As we were driving from Bunratty Castle towards Ennis along the N18 near Clarecastle our guide pointed out a rather unattractive thorn tree alongside the highway that the road curves around and said that the construction of the N18 had actually been altered to allow for this tree at a fairly high cost. What would possess them to spend extra money to spare this tree? Why fairies of course!
Local superstition associates this solitary tree with fairies and Irish folklore is full of stories telling of horrible things that happen to people who mess with the fairies and their trees, apparently the locals blame a series of accidents to the builders of nearby Shannon airport that were caused by damaging a fairy tree. So what's a few thousand or few tens of thousands of euros when faced with death and destruction?
On the wall in the Great Hall in Bunratty Castle, I noticed this rather hideous figure carved onto the wall, I thought it was a skeleton but then the guide/wench explained that it was Sheela Na Gig, a fertility symbol. Obviously, the carving at Bunratty isn't very clear since I thought it was a skeleton, it's actually a woman with enlarged genitals held open by her hands. Try explaining that one to the kiddies! Click here to see a reproduction (no pun intended) from one at a church in Kilpeck, England, a much clearer example than the one in Bunratty.
And just in case you have a craving for chocolate after seeing that, have a look here
If you wish, you can take one of the smaller side-roads off the main highway to descend down into the village of Doolin. We did this on our first afternoon there and came across this rather imposing looking building with a great view out over the Atlantic Ocean and the Aran Islands (pierced by its tower in this photo). We were never able to find out much about this structure other than it is reputed to have been bought by a wealthy elderly American tobacco magnate who re-furnished it as a summer home.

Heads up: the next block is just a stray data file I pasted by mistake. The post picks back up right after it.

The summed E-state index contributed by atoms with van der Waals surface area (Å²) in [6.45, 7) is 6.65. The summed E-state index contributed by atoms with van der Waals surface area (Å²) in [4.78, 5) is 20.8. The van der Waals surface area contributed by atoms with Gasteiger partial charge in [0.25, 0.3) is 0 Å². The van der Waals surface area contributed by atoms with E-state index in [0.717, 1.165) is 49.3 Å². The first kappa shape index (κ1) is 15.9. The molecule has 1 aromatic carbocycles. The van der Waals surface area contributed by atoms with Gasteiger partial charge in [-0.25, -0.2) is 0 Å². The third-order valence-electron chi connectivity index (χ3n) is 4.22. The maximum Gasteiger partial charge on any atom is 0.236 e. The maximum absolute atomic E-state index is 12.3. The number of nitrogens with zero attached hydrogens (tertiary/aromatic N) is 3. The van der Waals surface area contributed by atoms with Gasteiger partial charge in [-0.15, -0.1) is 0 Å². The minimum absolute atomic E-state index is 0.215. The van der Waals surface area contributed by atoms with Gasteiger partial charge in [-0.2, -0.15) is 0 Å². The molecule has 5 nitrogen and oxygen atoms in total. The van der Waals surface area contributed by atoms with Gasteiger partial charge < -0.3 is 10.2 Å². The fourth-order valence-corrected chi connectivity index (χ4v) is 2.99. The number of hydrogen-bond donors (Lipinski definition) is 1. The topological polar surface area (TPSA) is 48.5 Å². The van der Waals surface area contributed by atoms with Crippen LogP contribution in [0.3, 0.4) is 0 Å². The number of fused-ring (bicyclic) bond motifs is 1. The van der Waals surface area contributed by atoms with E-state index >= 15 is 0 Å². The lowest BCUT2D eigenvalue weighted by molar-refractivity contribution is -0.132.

When I see these old deserted villages, ruined churches and houses I start thinking....and dreaming.....
Who were the people who left? Where did they go? Why did they leave? How did they end up? I guess most of the places became deserted during the Great Irish potato famine in the 19th century when a lot of people died or left for a new life in America (or died on the boat to get there). Well maybe not all of them, some people maybe built a new house or church and left the old one behind...
Read Enzo's 'An gorta Mór 1845-1849' Travelogue to find out more about the famine
Some of the people from my bus tour showing us how NOT to do an Irish jig, as penance for being late for the bus!
This is the fantatsic restaurant at the Ballinalacken Hotel, also dueled as our wedding reception...more
North of Tully, Renvyle, Connemara, Ireland
Satisfaction: Very Good
Good for: Business
Bunratty Village, Bunratty, County Clare, Ireland
Good for: Business